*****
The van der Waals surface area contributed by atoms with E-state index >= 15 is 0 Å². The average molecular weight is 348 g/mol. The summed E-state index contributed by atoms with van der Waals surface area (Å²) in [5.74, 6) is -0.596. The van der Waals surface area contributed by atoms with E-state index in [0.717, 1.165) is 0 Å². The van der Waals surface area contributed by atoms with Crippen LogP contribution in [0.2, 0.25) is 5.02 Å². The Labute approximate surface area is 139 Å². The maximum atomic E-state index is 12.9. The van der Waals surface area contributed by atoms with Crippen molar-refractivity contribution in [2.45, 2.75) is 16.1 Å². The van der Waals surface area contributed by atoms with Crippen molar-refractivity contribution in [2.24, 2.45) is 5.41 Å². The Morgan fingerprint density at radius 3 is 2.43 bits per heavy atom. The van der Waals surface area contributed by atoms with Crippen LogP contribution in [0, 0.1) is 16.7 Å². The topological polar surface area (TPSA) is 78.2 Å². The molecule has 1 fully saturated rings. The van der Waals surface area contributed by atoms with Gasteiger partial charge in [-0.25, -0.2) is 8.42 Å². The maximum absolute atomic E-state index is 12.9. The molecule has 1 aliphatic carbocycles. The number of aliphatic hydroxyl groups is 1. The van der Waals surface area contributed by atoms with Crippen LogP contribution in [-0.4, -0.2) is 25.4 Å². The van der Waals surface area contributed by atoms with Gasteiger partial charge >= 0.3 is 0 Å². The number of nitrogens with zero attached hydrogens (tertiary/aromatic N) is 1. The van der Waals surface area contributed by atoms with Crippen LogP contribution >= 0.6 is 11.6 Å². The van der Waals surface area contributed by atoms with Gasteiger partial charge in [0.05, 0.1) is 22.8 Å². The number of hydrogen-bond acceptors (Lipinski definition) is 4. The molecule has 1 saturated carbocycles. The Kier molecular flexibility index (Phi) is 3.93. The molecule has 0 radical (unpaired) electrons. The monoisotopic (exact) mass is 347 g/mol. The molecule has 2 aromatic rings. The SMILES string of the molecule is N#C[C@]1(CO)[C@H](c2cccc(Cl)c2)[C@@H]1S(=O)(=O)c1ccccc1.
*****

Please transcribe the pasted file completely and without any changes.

The van der Waals surface area contributed by atoms with E-state index >= 15 is 0 Å². The average molecular weight is 348 g/mol. The summed E-state index contributed by atoms with van der Waals surface area (Å²) in [5.74, 6) is -0.596. The van der Waals surface area contributed by atoms with E-state index in [0.717, 1.165) is 0 Å². The van der Waals surface area contributed by atoms with Crippen LogP contribution in [0.2, 0.25) is 5.02 Å². The Labute approximate surface area is 139 Å². The maximum atomic E-state index is 12.9. The van der Waals surface area contributed by atoms with Crippen molar-refractivity contribution in [2.45, 2.75) is 16.1 Å². The van der Waals surface area contributed by atoms with Crippen molar-refractivity contribution in [2.24, 2.45) is 5.41 Å². The Morgan fingerprint density at radius 3 is 2.43 bits per heavy atom. The van der Waals surface area contributed by atoms with Crippen LogP contribution in [0, 0.1) is 16.7 Å². The topological polar surface area (TPSA) is 78.2 Å². The molecule has 1 fully saturated rings. The van der Waals surface area contributed by atoms with Gasteiger partial charge in [-0.25, -0.2) is 8.42 Å². The maximum absolute atomic E-state index is 12.9. The molecule has 1 aliphatic carbocycles. The number of aliphatic hydroxyl groups is 1. The van der Waals surface area contributed by atoms with Crippen LogP contribution in [-0.4, -0.2) is 25.4 Å². The van der Waals surface area contributed by atoms with Gasteiger partial charge >= 0.3 is 0 Å². The number of nitrogens with zero attached hydrogens (tertiary/aromatic N) is 1. The van der Waals surface area contributed by atoms with Crippen LogP contribution >= 0.6 is 11.6 Å². The van der Waals surface area contributed by atoms with Gasteiger partial charge in [0.05, 0.1) is 22.8 Å². The number of hydrogen-bond acceptors (Lipinski definition) is 4. The molecule has 1 saturated carbocycles. The Kier molecular flexibility index (Phi) is 3.93. The molecule has 0 radical (unpaired) electrons. The monoisotopic (exact) mass is 347 g/mol. The molecule has 2 aromatic rings. The SMILES string of the molecule is N#C[C@]1(CO)[C@H](c2cccc(Cl)c2)[C@@H]1S(=O)(=O)c1ccccc1.